Weight vs Diggin In

Anchor selection then moves to deciding between weight and "digging in" capacity.  Permanent mooring can be done using a very heavy anchor or weight.  Several hundred pounds of concrete on the bottom with a cable connecting to a float on the surface will hold fairly large vessels.  Obviously, you won't be able to carry a several hundred pound chunk of concrete on your 18 foot fishing boat as an anchor.  Some anglers will make their own anchor  with 10-15 pounds of concrete which works well as a dead weight.

Small Anchors

The term small anchor has at least two common meanings - commonly this term distinguishes large vessel anchors from the small anchors that are commonly used on pleasure craft including most freshwater fishing boats;  secondly, there are a variety of literally small anchors (two -four pound) which are specifically designed for use on personal water craft such as float tubes for fishing, or one person pontoon fishing craft, and kayaks.

Types of Small Anchors

In order to be happy with your anchor selection, take advantage of fishing guides, good friends, and those you meet on the lake, talk to them and ask their opinion.   There may be something very specific about your body of water that people have found a very specific anchor works best.   The following table explains different options available and their best application.

Common Anchor Definition, Use
Mushroom Anchor Resembles an upside down Mushroom. Relies on its weight for holding power with a minimal amount of resistance because of the Mushroom Lip. Best on soft bottoms, and in light wind or current. Or when you increase the size or mass of your Mushroom Anchor for extra holding power.
River Anchor This is a derivative of the Mushroom Anchor. Generally these have 3 flukes that have been made in place of the Mushroom Cap. Not sharp, they will still dig into soft river bottoms. They will also grab onto some rocks. A good 5:1 Scope tends to work best. In heavy current or high winds you may find other anchors work best or possibly using a two anchor system.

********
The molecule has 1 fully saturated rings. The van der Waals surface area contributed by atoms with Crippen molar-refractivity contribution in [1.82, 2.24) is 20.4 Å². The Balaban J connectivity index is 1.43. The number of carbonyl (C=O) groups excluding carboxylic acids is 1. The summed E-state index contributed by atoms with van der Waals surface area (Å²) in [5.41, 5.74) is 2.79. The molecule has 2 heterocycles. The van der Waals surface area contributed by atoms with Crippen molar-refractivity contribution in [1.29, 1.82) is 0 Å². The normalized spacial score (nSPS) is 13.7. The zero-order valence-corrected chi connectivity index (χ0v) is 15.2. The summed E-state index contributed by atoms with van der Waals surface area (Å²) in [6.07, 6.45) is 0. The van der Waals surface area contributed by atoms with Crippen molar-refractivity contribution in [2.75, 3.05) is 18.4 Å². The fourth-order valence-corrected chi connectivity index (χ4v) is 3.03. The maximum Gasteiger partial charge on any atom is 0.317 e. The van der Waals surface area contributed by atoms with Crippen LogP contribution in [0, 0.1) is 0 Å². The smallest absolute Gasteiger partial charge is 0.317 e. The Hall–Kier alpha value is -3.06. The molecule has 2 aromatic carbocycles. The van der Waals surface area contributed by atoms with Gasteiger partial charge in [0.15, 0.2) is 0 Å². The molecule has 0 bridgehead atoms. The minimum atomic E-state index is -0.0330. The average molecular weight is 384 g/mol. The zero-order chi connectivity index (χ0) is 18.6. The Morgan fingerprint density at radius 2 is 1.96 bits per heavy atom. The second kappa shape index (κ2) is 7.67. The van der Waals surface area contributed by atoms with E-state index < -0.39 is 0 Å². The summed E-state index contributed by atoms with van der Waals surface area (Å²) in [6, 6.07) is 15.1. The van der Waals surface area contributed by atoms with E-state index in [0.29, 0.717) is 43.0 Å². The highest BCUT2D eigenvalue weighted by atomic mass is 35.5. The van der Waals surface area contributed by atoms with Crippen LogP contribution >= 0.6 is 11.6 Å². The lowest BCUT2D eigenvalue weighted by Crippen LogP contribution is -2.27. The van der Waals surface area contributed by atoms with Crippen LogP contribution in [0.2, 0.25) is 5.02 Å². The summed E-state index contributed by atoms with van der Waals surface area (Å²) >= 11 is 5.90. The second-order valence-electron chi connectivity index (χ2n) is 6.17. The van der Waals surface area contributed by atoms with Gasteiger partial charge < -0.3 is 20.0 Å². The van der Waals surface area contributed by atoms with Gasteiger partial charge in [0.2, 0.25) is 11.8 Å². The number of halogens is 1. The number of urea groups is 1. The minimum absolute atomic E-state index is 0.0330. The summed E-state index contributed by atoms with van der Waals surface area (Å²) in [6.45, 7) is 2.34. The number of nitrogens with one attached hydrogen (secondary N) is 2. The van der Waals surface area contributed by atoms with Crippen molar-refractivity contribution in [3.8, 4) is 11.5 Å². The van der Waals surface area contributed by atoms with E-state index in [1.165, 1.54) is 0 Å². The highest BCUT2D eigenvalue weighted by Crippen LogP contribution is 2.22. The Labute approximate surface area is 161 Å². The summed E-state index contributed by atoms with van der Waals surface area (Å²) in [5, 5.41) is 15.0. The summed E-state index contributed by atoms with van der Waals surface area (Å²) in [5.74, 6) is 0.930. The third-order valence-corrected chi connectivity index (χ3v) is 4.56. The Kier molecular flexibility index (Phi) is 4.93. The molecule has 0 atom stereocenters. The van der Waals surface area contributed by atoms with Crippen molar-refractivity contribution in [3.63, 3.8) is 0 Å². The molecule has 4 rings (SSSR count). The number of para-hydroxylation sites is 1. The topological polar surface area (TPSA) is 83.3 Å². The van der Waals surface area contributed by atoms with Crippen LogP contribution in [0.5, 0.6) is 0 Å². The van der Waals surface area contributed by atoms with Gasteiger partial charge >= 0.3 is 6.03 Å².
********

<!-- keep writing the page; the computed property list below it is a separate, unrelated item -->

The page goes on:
Grabber or Spike Anchor Typically these anchors utilize 4-6 spikes, resembling 1/2 inch nails sticking out of the main body of the anchor. These have a tendency to grab or stick into the bottom better than the river anchor. Often there is a build in method to slip the anchor ring back in order to remove the anchor with more ease. A good Scope is also helpful in making this work optimally.
Cleat or Fluke Anchor These anchors offer great holding power, when the flukes can dig into the bottom. Many of these anchors also have a built in mechanism that breaks or reversed the plane of the anchor line when ready to remove the anchor and begin its retrieve. Not the best on Grassy Bottoms.
Navy Anchor These generally are heavy anchors that have a very traditional look. Generally featuring two heavy weight flukes many anglers swear by these. Not as common on fishing boats since they rely more on their weight for holding power. Pretty good in grassy bottom areas.
Plough Anchor The term describes an anchor whose digging portion looks similar to a plow used in farming. These are relatively new but report great holding power. Perhaps not as good on sandy bottoms as they don't go as deep as other anchors.
Claw Anchor Considered an all purpose anchor that usually works in a variety of conditions. Relies on one fluke to dig into the bottom but also resets itself should the boat turn.

Best Boat Anchor

The best boat anchor selection for you is the one that does the job you need it to do.  For most freshwater fishing boats a 15 - 20 lb Flake, Spike, or Digger anchor is likely to work well.  Click on Types Of Anchors  to read more about these different options.